I considered making a walnut board, but I thought the darker color would draw more attention.  This way, light color blends in and allows other elements to shine.

Cedar-Tub-Shelf-in-Bathroom

Cedar is also more naturally water-resistant, so it should handle splashes better.  Crazy simple and totally functional.  Feels a little fancy-pants, too.

Master Mood

As I shared Monday, we’ve gotten started revamping our ugly bedroom.

Cedar-Planked-Wall-Finished-Overall

Until now, our room has seen minimal attention in the form of white curtain panels and a coat of grayed green paint.  I didn’t love the color while painting and it still hasn’t grown on me.  Don’t get me wrong, it’s okay as a color.  For the room?  It doesn’t add anything, but it was better than the electric blue.

New-House-Master-Bedroom-Front-April-13-2012

Before we can get to the fun, big impact stuff, I have some tedious work ahead of me.  The two inside walls have orange peel texture, but the previous owner did a bang up job with some patches:

Master-Bedroom-Texture-and-Patches

So I’ll have to address those areas as well as the popcorn ceiling.  We’ll have guests here this weekend, so I won’t be able to get started as soon as I’d like.  Once the guest room is free, we can move our stuff out of the room and I can get going.  I’m aiming for a mix of sleek and modern with warm and rustic to play off each other.  Here’s what I have in mind:

Master-Bedroom-Mood-Board-2

 

1.  Cedar Planks, we might plank the other window wall, too.  Only after replacing the window with a sliding door.  Then I’ll put on a matte clear coat to seal everything that could be potentially hazardous to have indoors.

2.  Benjamin Moore Wrought Iron in flat finish on the remaining two walls, to tie into the master bathroom.

3.  We want to build a new bed, somewhat similar to CB2’s Dondra Bed.  The basic, open platform base is the part I love.  A light gray painted frame and simple upholstered headboard would off set all the wood going on in the room.  Wood wall + hardwood floors + wood bed frame might be too much for one area.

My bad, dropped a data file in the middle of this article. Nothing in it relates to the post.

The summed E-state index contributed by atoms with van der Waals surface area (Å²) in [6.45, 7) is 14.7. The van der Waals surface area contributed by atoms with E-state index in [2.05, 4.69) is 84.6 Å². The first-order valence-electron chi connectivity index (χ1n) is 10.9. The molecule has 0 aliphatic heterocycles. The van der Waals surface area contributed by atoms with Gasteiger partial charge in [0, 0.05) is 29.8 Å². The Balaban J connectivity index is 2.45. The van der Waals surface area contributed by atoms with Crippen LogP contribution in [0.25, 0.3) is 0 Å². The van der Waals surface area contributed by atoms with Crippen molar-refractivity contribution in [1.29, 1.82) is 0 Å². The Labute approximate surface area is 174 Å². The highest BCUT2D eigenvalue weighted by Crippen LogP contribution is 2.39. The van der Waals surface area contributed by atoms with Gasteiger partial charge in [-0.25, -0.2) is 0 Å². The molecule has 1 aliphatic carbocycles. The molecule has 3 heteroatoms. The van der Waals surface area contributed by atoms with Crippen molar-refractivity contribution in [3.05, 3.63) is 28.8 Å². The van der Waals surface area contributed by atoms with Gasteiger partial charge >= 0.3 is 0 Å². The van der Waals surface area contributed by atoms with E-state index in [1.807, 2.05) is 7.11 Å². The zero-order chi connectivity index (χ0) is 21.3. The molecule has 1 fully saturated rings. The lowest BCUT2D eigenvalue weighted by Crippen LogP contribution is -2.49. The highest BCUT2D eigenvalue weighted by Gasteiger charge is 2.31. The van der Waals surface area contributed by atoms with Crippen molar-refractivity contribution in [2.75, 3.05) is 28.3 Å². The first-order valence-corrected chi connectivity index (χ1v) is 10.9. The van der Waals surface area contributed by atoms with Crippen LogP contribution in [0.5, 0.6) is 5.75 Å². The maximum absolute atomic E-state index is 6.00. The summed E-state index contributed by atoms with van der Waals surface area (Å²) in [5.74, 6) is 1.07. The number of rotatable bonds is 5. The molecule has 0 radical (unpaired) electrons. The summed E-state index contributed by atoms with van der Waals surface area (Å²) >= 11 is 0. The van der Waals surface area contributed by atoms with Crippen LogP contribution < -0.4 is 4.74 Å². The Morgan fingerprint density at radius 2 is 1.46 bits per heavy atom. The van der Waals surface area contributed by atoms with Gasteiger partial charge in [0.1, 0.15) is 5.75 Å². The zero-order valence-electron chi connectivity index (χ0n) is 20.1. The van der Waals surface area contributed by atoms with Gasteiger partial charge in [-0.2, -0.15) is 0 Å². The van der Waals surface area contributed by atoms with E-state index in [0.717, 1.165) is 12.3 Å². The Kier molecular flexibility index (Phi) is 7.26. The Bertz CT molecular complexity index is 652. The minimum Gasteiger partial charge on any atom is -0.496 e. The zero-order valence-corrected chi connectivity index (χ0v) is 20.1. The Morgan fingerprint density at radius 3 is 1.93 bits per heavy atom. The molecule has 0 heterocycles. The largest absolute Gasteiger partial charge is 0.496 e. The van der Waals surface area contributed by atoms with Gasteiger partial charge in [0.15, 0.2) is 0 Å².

4.  While discussing replacement night stands, I mentioned floating shelves.  Something like our entry console, but deeper with a drawer.  This Slice Grey Wall Mounted Storage Shelf is close to our idea, though the dimensions would be different.  Also, we’ll use cedar to build the boxes.  That way, we can leave them natural to blend in with the wall.  Or I might paint them to add more contrast.  It depends on how it feels once installed.

5.  Back when I made our curtains, my goal was to create something to close for privacy.  Foolishly, I didn’t sew the panels long enough to raise when we changed the windows and trim.  So, these panels will go in the basement and I’ll sew two new sets.  The linen panels I made for the master bathroom have worked so well, I’m going to sew another set.  This time in white, similar to these White Linen Curtain Panels.

6.  To up the cozy factor, we need a rug.  This Allen + Roth Rectangular Cream Solid Wool Rug looks so plush and soft, and it’s a great price for 100% wool.  Unlike other rooms, our bedroom doesn’t get heavy foot traffic or dirt, so we can get away with a lighter rug.

7.  There are two large mirrors in this house, both in awkward places.  One in the laundry room and another at the end of the hall in the basement.  I’ve wanted to frame one out to lean ever since.  Creating a cedar frame similar to this Salvaged Wood Leaning Mirror is the perfect solution.  It would bring the cedar to another area and add function.

8.  Along either side of our bed, a Faux Sheepskin is nice and soft.

9.  DIY Isosceles Lamps  on the night stands.  ‘Nuff said.

10.  To add in some color, I want a few green accents.  Nothing crazy, but this green wool blanket, the edges of our engineer prints, and a pillow or two.

Across from the bed, we’d like to add a small tv to create a little seating area in the currently unused, open space.  Using the mid-century bench as a small sofa, maybe a chair, and a slim console.  Those elements are still up in the air.  Regardless, I’m excited to get started!

Cedar Planked

I’ve mentioned this year’s big task, operation siding, many times.  While we’re still no closer to finishing due to weather, we have made some progress inside.  In the form of a reclaimed cedar planked wall.

Cedar-Planked-Wall-with-Lamp

Our bedroom has received so little attention (only a coat of paint and plain Jane white curtains) and neither Ben or I ever felt excited about it.  Sad, because master bedrooms should feel like a retreat.